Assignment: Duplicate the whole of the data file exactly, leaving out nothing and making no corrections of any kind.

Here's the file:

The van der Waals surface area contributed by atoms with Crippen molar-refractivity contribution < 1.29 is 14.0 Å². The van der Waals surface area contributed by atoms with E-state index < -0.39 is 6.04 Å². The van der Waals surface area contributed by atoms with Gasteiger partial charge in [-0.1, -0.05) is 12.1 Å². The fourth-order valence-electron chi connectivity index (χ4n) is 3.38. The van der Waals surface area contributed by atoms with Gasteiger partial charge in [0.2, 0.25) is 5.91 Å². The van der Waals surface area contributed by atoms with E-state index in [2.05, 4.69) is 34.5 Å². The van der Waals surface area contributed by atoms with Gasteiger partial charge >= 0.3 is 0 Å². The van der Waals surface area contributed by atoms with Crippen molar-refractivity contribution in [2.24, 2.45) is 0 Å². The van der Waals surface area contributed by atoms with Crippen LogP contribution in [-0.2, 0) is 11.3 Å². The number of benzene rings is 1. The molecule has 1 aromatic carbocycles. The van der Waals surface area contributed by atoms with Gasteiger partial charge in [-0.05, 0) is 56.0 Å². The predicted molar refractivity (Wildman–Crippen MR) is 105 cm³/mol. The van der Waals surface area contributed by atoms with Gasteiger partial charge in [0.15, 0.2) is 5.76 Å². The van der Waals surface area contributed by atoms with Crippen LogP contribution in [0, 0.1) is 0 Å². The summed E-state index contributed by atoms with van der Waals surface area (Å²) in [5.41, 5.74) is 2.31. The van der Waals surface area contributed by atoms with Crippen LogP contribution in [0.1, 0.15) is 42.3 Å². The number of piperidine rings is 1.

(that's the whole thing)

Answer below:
The van der Waals surface area contributed by atoms with Crippen molar-refractivity contribution < 1.29 is 14.0 Å². The van der Waals surface area contributed by atoms with E-state index < -0.39 is 6.04 Å². The van der Waals surface area contributed by atoms with Gasteiger partial charge in [-0.1, -0.05) is 12.1 Å². The fourth-order valence-electron chi connectivity index (χ4n) is 3.38. The van der Waals surface area contributed by atoms with Gasteiger partial charge in [0.2, 0.25) is 5.91 Å². The van der Waals surface area contributed by atoms with E-state index in [2.05, 4.69) is 34.5 Å². The van der Waals surface area contributed by atoms with Gasteiger partial charge >= 0.3 is 0 Å². The van der Waals surface area contributed by atoms with Crippen molar-refractivity contribution in [2.24, 2.45) is 0 Å². The van der Waals surface area contributed by atoms with Crippen LogP contribution in [-0.2, 0) is 11.3 Å². The number of benzene rings is 1. The molecule has 1 aromatic carbocycles. The van der Waals surface area contributed by atoms with Gasteiger partial charge in [-0.05, 0) is 56.0 Å². The predicted molar refractivity (Wildman–Crippen MR) is 105 cm³/mol. The van der Waals surface area contributed by atoms with Gasteiger partial charge in [0.15, 0.2) is 5.76 Å². The van der Waals surface area contributed by atoms with Crippen LogP contribution in [0, 0.1) is 0 Å². The summed E-state index contributed by atoms with van der Waals surface area (Å²) in [5.41, 5.74) is 2.31. The van der Waals surface area contributed by atoms with Crippen LogP contribution in [0.1, 0.15) is 42.3 Å². The number of piperidine rings is 1.